William Mobley, Antonia Sebastian, Wesley Highfield, Samuel D. Brody
Journal of Flood Risk Management
May 1, 2019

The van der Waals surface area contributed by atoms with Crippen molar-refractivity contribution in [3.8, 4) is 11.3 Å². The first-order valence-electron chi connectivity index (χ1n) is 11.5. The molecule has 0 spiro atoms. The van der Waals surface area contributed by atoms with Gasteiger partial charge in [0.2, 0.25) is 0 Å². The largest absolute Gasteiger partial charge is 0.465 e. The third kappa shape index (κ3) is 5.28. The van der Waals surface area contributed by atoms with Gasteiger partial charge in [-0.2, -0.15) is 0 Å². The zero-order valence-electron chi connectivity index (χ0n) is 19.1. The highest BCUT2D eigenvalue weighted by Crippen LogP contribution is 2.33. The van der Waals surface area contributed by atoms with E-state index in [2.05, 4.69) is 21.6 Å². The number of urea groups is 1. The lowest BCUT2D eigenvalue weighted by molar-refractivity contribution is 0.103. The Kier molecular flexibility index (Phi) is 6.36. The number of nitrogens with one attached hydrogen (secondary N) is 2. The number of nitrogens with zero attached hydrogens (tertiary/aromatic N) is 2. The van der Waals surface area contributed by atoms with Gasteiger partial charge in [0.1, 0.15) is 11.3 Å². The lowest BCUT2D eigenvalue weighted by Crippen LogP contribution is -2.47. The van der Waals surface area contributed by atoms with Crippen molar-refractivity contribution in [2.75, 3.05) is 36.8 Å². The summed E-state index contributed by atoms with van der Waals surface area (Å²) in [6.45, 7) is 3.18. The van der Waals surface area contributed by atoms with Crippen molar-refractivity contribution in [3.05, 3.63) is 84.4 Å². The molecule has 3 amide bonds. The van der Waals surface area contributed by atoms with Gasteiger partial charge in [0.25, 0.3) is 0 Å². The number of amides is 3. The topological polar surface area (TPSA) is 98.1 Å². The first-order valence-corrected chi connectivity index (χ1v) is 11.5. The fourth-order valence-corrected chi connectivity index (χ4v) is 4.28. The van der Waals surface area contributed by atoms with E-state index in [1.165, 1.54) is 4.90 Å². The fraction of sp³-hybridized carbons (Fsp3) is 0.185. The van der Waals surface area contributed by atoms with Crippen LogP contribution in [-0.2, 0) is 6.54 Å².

Rescue requests during large-scale urban flood disasters can be difficult to validate and prioritise. High-resolution aerial imagery is often unavailable or lacks the necessary geographic extent, making it difficult to obtain real-time information about where flooding is occurring. In this paper, we present a novel approach to map the extent of urban flooding in Harris County, Texas during Hurricane Harvey (August 25–30, 2017) and identify where people were most likely to need immediate emergency assistance. Using Maximum Entropy, we predict the probability of flooding based on several spatially-distributed physical and socio-economic characteristics coupled with crowdsourced data. We compare the results against two alternative flood datasets available after Hurricane Harvey (i.e., Copernicus satellite imagery and riverine flood depths estimated by FEMA), and we validate the performance of the model using a 15% subset of the rescue requests, Houston 311 flood calls, and inundated roadways. We find that the model predicts a much larger area of flooding than was shown by either Copernicus or FEMA when compared against the locations of rescue requests, and that it performs well using both a subset of rescue requests (AUC 0.917) and 311 calls (AUC 0.929) but is less sensitive to inundated roads (AUC 0.721).